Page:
As matchday three of Superleague passed the focus inevitably switched to that of European matters. With Bundesliga champions Bayern Munich arriving this mid-week to get this season’s UEFA Champions League campaign off and running.
As fans of the Greek legend we do appreciate the domestic competitions, and naturally long for, and demand, success at home. It is, however, the European campaigns that generate any real excitement amongst the fans, the media and even the players. What better start to this year’s competition than the visit of one of the world’s genuine premier clubs. Images in the media early last week showed thousands of Thrylos fans clamouring to get their hands on a golden ticket to witness the biggest team from Germany come to take on the biggest team in Greece. A truly mouth watering clash. The excitement that European competition brings to the port, and all the other Greek teams competing in continental competition, is unparalleled.
It is this excitement, however, that often overspills and, for our club especially, raises expectations unnecessarily. The Champions League is now seen as the be-all and end-all of global football. Some regard it as a greater spectacle than even the world cup. While this raises some debate and the world cup should always be the ultimate prize in football, at a club level for sure there is no doubting that the European Champions League is the pinnacle of global club football.
With around €12m pocketed by clubs just for competing (before any gate receipts, TV or performance revenue) in the group stage it is understandable why annual qualification is a necessity. In 2014, after progressing from the group with PSG, the club took a total of €27m in earnings from that season’s competition. This sort of revenue can not be neglected and clearly it is regular Champions League participation that allows us to stand out far and above our domestic rivals.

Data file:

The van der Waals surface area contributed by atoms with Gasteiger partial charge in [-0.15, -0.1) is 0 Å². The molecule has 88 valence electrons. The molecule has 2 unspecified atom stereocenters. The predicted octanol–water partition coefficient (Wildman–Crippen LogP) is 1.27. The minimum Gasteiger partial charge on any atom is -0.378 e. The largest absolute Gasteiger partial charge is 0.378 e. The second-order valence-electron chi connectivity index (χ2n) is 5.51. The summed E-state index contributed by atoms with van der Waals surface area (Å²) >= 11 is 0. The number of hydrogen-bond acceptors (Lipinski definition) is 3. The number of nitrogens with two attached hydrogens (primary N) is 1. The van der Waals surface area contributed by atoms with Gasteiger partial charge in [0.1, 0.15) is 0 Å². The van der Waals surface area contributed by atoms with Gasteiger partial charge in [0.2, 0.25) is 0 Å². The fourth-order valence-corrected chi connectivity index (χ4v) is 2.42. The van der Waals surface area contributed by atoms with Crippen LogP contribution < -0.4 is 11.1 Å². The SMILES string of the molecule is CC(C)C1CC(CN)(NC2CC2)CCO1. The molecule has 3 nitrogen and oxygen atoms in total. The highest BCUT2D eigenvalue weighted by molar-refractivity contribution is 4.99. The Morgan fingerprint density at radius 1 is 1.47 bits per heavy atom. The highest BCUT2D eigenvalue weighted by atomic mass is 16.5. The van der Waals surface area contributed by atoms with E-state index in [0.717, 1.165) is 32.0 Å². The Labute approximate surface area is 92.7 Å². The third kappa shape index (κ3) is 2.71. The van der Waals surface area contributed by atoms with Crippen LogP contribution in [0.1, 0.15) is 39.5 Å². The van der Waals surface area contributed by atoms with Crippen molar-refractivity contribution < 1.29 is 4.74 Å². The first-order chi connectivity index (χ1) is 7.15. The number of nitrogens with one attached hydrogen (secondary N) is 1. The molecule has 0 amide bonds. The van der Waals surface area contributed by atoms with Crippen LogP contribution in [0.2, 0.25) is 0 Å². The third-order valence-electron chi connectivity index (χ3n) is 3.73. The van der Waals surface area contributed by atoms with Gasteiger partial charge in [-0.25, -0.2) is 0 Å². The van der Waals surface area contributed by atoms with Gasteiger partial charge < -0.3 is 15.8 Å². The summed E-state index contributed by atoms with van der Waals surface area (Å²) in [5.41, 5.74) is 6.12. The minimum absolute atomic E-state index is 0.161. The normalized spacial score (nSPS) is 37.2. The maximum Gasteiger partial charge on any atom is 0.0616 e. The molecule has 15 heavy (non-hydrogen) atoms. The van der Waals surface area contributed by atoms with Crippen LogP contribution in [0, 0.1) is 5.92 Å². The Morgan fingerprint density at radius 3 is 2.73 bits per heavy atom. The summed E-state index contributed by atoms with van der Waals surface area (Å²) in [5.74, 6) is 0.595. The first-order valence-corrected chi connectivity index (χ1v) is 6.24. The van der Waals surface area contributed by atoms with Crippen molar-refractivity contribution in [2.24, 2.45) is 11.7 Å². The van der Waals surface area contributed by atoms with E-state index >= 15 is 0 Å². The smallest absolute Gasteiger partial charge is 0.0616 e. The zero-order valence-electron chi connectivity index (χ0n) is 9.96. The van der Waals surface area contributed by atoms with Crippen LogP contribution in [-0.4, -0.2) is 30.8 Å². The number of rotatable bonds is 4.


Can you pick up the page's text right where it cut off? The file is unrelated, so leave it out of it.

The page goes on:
In terms of on the field success, history and legacy it should maybe be the Europa League where we set our sights and channel all efforts for success. As a fan, I want to see us competing against the best sides in Europe and hope to beat every side we face, but, history shows us that there is a clear hierarchy with in European football and some realistic ambitions should be harboured. Under Michel in the 2013/14 season we were awarded a glamour tie against Manchester United in the knockout stages of the Champions League. Many plaudits and favourable write-ups came our way after an impressive 2-0 first leg win. It was a memorable game that will live long in the memory of the fans, nights we long and strive for as followers of our clubs. The second leg however had an all too familiar outcome, a brave and spirited performance ultimately came to nothing as the Manchester giants won 3-0 on the night and Olympiakos were dumped out of the competition, admittedly with pride in-tact with a credible 3-2 aggregate loss. Ultimately, though, our European campaign was over for another season. The history books will not mention the great result Thrylos experienced in that first leg of the round of 16. The history books will simply show that Real Madrid defeated city rivals, Atletico Madrid, in the final to achieve “La Decima” – Madrid’s tenth European cup title. That is the measure of success – silverware – even in today’s money-laden business driven game. Silverware, titles, top scorer records… these are the dreams of the fans. Fans will look back for decades at who won what, against who and when – not what financial rewards were achieved in any given season.